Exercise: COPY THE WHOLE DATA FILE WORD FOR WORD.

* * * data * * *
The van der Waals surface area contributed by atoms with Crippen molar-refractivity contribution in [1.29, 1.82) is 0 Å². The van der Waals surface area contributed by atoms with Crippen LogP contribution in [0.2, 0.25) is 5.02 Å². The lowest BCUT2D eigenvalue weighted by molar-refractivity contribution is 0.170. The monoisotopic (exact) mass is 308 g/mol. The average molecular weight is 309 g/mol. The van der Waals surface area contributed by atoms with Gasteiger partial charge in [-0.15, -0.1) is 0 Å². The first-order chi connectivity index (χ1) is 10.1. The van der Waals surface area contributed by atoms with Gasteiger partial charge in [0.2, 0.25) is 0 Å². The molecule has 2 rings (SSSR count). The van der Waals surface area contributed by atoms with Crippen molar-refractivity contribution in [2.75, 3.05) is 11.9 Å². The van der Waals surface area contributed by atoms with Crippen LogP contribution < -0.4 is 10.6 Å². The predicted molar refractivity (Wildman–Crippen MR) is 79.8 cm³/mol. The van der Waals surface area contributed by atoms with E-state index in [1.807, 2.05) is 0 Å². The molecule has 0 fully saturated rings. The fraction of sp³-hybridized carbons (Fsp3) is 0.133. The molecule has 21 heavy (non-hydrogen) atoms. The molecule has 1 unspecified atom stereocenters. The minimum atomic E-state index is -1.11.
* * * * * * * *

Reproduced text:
The van der Waals surface area contributed by atoms with Crippen molar-refractivity contribution in [1.29, 1.82) is 0 Å². The van der Waals surface area contributed by atoms with Crippen LogP contribution in [0.2, 0.25) is 5.02 Å². The lowest BCUT2D eigenvalue weighted by molar-refractivity contribution is 0.170. The monoisotopic (exact) mass is 308 g/mol. The average molecular weight is 309 g/mol. The van der Waals surface area contributed by atoms with Gasteiger partial charge in [-0.15, -0.1) is 0 Å². The first-order chi connectivity index (χ1) is 10.1. The van der Waals surface area contributed by atoms with Gasteiger partial charge in [0.2, 0.25) is 0 Å². The molecule has 2 rings (SSSR count). The van der Waals surface area contributed by atoms with Crippen molar-refractivity contribution in [2.75, 3.05) is 11.9 Å². The van der Waals surface area contributed by atoms with Crippen LogP contribution < -0.4 is 10.6 Å². The predicted molar refractivity (Wildman–Crippen MR) is 79.8 cm³/mol. The van der Waals surface area contributed by atoms with E-state index in [1.807, 2.05) is 0 Å². The molecule has 0 fully saturated rings. The fraction of sp³-hybridized carbons (Fsp3) is 0.133. The molecule has 21 heavy (non-hydrogen) atoms. The molecule has 1 unspecified atom stereocenters. The minimum atomic E-state index is -1.11.